We've reported in the past about companies suing or fining consumers over negative online reviews. We even told you how you can make reviews that won't get you in trouble; in theory, anyway.
Many companies have non-disparagement clauses built into their terms of service. These basically say if you make any negative criticism online about the company, even if it's factual, the company can charge you a fine or has grounds to sue you. Thankfully, that might be about to change.
Congress has a bipartisan bill in the works called the Consumer Review Freedom Act. If passed, it will allow the Federal Trade Commission to go after companies who use non-disparagement clauses against consumers.
The bill's sponsor, Sen. Jon Thune (R-SD) says that the bill won't stop companies from pursuing legitimate claims against dishonest reviews. However, he thinks legitimate negative feedback is "a gift" that companies should accept as a way to improve.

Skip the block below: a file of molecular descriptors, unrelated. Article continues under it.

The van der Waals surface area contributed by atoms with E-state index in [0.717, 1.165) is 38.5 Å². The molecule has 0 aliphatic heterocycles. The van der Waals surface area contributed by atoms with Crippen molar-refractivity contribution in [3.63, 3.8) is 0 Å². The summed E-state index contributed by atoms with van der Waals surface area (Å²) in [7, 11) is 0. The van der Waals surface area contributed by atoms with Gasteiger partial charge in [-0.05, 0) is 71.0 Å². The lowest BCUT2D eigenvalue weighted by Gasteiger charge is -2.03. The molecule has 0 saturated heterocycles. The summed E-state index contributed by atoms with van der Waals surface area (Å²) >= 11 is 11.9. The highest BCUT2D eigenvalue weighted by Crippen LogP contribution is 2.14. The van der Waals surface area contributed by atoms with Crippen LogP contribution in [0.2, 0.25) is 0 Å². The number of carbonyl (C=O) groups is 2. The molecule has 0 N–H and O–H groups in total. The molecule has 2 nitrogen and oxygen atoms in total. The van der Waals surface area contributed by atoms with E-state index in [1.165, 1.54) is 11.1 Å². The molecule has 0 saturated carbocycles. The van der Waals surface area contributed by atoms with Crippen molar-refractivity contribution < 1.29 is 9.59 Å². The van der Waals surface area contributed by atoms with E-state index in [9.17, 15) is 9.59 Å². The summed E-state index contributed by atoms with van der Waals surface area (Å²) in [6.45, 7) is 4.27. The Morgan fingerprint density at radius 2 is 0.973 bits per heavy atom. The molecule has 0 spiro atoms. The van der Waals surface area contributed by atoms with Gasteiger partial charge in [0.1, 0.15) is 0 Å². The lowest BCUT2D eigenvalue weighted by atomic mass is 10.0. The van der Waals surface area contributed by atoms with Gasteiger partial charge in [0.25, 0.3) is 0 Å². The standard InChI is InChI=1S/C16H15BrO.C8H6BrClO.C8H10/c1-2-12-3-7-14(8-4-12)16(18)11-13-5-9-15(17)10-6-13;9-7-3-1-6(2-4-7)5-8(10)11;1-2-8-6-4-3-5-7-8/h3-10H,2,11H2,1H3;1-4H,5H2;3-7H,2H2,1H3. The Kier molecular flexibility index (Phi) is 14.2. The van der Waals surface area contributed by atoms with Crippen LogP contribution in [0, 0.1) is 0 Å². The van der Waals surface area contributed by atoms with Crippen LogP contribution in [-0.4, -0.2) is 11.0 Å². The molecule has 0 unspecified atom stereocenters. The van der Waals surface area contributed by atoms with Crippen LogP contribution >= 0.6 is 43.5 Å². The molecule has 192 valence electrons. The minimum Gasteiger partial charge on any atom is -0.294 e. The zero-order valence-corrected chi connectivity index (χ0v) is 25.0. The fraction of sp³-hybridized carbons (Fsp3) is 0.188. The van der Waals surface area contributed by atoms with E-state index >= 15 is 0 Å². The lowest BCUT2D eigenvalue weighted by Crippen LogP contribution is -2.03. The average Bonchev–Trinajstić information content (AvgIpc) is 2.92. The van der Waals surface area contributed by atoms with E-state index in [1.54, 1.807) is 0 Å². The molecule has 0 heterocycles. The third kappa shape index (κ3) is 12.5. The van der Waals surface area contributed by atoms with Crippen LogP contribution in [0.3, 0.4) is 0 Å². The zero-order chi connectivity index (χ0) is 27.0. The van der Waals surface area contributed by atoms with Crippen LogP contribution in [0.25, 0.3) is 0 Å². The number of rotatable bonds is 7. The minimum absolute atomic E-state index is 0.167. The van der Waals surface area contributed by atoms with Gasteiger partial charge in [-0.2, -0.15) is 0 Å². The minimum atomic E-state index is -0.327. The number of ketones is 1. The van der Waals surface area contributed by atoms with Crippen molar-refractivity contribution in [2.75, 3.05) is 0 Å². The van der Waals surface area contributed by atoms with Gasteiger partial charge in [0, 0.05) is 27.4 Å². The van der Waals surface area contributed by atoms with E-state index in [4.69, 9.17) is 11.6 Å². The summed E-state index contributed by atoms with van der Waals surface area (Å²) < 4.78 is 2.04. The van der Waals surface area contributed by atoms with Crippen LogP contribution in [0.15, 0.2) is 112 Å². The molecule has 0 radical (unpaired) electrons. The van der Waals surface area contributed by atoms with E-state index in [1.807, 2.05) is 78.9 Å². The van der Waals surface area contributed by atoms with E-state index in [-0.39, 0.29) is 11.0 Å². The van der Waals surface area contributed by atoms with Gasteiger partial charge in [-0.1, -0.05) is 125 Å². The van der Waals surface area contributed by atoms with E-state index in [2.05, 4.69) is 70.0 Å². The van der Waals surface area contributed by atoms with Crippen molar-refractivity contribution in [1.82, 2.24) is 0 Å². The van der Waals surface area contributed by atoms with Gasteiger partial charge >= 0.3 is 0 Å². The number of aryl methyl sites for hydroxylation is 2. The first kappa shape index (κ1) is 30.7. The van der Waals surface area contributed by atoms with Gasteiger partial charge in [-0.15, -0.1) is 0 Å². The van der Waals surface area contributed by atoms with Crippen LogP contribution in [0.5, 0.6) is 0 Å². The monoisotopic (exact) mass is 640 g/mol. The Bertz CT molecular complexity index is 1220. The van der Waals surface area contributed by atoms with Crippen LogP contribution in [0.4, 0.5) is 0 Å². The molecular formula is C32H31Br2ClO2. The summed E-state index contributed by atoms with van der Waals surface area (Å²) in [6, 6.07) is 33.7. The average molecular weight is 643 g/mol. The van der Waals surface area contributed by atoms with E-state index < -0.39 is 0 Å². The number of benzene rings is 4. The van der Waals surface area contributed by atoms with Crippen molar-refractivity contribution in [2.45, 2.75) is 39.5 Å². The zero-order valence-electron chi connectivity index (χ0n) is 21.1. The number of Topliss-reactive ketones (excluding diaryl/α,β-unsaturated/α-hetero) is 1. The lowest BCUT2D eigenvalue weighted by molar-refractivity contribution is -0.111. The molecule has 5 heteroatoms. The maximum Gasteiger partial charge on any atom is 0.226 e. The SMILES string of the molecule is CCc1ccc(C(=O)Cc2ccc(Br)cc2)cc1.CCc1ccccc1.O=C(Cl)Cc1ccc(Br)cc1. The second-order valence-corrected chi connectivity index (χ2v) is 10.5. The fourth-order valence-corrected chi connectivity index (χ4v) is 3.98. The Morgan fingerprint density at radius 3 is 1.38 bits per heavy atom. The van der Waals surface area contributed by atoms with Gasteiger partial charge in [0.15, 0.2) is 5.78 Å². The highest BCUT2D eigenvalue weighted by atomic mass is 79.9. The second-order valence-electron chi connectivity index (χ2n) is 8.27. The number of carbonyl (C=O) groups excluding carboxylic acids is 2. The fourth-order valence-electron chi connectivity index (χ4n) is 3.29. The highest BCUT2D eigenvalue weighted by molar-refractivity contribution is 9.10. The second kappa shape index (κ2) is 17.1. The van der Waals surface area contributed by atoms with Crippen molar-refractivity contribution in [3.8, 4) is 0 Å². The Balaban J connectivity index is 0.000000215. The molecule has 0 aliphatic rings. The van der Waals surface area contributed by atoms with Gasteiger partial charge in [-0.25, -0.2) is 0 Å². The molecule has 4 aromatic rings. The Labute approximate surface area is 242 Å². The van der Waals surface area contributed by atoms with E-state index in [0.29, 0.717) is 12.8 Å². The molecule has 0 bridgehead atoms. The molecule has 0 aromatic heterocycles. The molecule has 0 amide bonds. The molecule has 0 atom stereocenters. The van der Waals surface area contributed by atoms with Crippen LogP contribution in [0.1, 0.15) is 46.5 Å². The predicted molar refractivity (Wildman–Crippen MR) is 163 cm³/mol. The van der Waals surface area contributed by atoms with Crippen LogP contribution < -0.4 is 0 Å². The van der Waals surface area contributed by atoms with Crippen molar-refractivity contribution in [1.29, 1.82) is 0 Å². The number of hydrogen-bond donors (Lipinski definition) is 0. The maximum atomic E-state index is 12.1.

Reviews are an important way consumers can learn about the pros and cons of products and services before they buy. Find out how to spot fake online reviews that might steer you in the wrong direction.
Do you think this bill is a good step forward, or will it create other problems? Let us know your thoughts in the comments.